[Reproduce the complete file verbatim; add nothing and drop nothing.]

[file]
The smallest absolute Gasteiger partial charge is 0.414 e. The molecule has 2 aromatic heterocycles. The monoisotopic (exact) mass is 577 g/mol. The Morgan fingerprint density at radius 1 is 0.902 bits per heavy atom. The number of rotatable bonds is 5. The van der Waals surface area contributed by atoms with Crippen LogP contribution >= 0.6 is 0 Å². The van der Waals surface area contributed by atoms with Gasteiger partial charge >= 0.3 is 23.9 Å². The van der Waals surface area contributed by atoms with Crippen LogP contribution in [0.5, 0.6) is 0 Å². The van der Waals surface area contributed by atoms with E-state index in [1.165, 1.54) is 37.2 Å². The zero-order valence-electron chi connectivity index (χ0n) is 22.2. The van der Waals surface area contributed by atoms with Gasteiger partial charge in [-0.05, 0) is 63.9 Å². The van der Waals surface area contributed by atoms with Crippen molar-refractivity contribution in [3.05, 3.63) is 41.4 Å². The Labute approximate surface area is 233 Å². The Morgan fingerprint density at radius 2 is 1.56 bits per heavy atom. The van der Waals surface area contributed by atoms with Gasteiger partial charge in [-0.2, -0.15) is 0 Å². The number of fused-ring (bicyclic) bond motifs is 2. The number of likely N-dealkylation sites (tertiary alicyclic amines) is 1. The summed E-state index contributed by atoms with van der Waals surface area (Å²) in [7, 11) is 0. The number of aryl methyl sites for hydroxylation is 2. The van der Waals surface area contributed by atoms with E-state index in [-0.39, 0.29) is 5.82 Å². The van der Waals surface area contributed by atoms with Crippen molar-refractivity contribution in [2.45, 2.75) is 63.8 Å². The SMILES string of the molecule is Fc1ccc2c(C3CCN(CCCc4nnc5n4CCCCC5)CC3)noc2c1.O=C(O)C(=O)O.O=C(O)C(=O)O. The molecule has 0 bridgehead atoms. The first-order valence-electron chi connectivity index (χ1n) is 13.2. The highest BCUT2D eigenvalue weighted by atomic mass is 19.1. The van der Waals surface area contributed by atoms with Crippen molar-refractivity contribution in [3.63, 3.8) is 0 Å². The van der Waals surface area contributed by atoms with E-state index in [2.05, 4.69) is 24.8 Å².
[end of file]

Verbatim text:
The smallest absolute Gasteiger partial charge is 0.414 e. The molecule has 2 aromatic heterocycles. The monoisotopic (exact) mass is 577 g/mol. The Morgan fingerprint density at radius 1 is 0.902 bits per heavy atom. The number of rotatable bonds is 5. The van der Waals surface area contributed by atoms with Crippen LogP contribution >= 0.6 is 0 Å². The van der Waals surface area contributed by atoms with Gasteiger partial charge >= 0.3 is 23.9 Å². The van der Waals surface area contributed by atoms with Crippen LogP contribution in [0.5, 0.6) is 0 Å². The van der Waals surface area contributed by atoms with E-state index in [1.165, 1.54) is 37.2 Å². The zero-order valence-electron chi connectivity index (χ0n) is 22.2. The van der Waals surface area contributed by atoms with Gasteiger partial charge in [-0.05, 0) is 63.9 Å². The van der Waals surface area contributed by atoms with Crippen molar-refractivity contribution in [3.05, 3.63) is 41.4 Å². The Labute approximate surface area is 233 Å². The Morgan fingerprint density at radius 2 is 1.56 bits per heavy atom. The van der Waals surface area contributed by atoms with Gasteiger partial charge in [-0.2, -0.15) is 0 Å². The number of fused-ring (bicyclic) bond motifs is 2. The number of likely N-dealkylation sites (tertiary alicyclic amines) is 1. The summed E-state index contributed by atoms with van der Waals surface area (Å²) in [7, 11) is 0. The number of aryl methyl sites for hydroxylation is 2. The van der Waals surface area contributed by atoms with E-state index in [-0.39, 0.29) is 5.82 Å². The van der Waals surface area contributed by atoms with Crippen molar-refractivity contribution in [2.45, 2.75) is 63.8 Å². The SMILES string of the molecule is Fc1ccc2c(C3CCN(CCCc4nnc5n4CCCCC5)CC3)noc2c1.O=C(O)C(=O)O.O=C(O)C(=O)O. The molecule has 0 bridgehead atoms. The first-order valence-electron chi connectivity index (χ1n) is 13.2. The highest BCUT2D eigenvalue weighted by atomic mass is 19.1. The van der Waals surface area contributed by atoms with Crippen molar-refractivity contribution in [3.63, 3.8) is 0 Å². The van der Waals surface area contributed by atoms with E-state index in [2.05, 4.69) is 24.8 Å².